Creating my own Tweed...
From a very early age I have dreamed of being able to create a garment from the very start to the very end of the process. Having my own sheep, harvesting their fleece, spinning the wool, weaving or knitting the yarn and creating a finished product. I have now achieved my long-term goal to have the fleece spun into yarn which we used to weave tweed on my Hattersley loom to create shawls, bags, scarves, blankets and more! Handwoven tweed which I can also make into bespoke clothing, home wear and accessories just get in touch. For more information check out my Gotland Tweed page! I have also handspun and knitted a beautiful lace shawl from two of my Hebridean fleeces
Meet The Sheep
The Sheep Saga...
I got the chance in 2020 to purchase a local croft when the owners moved off the island. And in the October my first flock of sheep arrived. 10 Hebridean ewes purchased from a local crofter. We lost one to a sudden bacterial infection, it turns out we should have vaccinated them against these types of bacteria but I hadn't known about it, the learning process in action. The remaining 9 were then vaccinated!
Tupping (mating the ewes) normally starts early to mid November but due to a miss-commuication the ram I had intended to borrow never arrived so in December/January they were tupped by a Vallais Blacknose ram borrowed from a friend. The ewes were then scanned in the spring but unfortunately only one scanned as in lamb. So I decided to buy five new ewes who were in lamb so that I would be able to get some experience in lambing and have some lambs!
Two weeks before they were due to start lambing we found one of the new ewes (Rogue) collapsed in the field with pneumonia and calcium deficiency. We tried our best, she had antibiotics, calcium, glucose and spent a week in a snug barn with plenty of hay, but it was obviously too much for her. She aborted the lamb and then a few days later died. It was so disappointing but we had done absolutely everything possible, just one of those things you have to learn from and move on.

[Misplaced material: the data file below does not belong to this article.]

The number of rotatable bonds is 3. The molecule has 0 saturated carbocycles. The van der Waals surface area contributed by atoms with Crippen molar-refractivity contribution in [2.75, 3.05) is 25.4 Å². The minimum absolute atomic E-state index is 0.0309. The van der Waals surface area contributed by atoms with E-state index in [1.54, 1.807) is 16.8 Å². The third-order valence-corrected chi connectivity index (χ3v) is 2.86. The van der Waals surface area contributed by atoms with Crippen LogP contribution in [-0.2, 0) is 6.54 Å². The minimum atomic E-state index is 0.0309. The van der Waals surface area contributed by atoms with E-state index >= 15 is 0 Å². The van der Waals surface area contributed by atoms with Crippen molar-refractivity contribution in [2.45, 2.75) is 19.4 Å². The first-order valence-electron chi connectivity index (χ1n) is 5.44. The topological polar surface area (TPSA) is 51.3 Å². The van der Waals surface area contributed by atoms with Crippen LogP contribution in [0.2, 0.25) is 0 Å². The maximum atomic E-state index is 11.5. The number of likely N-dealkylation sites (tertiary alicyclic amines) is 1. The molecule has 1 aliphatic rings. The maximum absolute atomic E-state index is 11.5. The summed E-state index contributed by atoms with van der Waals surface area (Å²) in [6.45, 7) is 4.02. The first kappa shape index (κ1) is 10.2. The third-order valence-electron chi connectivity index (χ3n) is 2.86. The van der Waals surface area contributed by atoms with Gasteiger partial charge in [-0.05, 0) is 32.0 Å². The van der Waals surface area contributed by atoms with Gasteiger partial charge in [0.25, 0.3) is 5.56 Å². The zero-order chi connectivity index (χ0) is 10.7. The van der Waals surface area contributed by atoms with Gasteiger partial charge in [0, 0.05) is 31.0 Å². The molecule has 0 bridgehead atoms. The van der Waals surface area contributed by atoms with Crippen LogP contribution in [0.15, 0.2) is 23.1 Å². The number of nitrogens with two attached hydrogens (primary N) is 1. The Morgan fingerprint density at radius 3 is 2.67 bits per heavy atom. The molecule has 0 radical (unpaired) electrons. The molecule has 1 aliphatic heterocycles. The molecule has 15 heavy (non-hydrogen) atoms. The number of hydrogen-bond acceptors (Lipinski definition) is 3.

On the 6th of April, the very very earliest they were due I went down to check on them and Coco appeared with a lovely little ewe lamb! I called her Clo (after the Gaelic word for cloth). She spent a week in the barn with the other expectant ewes as we had a very cold snap with heavy snow for several days! When the weather warmed, the ewes and Clo went out into the small paddock and on the 16th of April I got to watch as Badger birthed a gorgeous not so little ram lamb I called Mhor (the Gaelic word for big) His little horns! I couldn't believe how big they were when he was born, no wonder poor Badger was struggling at the end! Clo, Mhor and the ewes went back in with the rest of the flock into the middle field as the grass had started to grow.
Two weeks later on the 3rd of May my original ewe Leo, the only one who scanned in-lamb had her lamb but unfortunately it didn't survive. Maybe it was still born or something happened after it was born but it looked like a normal birth that I just missed by half an hour or so. You feel so guilty in this situation - if I had been half an hour earlier, would it have survived? But you can never know what might have been and just have to move on.
The final two ewes have finally lambed, very late in the season, after a sneaky tupping from a blackface ram after they had been put onto the common grazing. A pair of twins, a boy and a girl and a nice big girl single. The boy is destined for the table and to be made into a rug, the girls I am planning on breeding from once to see what their lambs will be like when tupped to a hebridean, after that we shall see.
I have reserved two Gotland ewes, and a ram that we have arranged to collect in June, very excited to be getting this breed as they have fantastic quality fleece.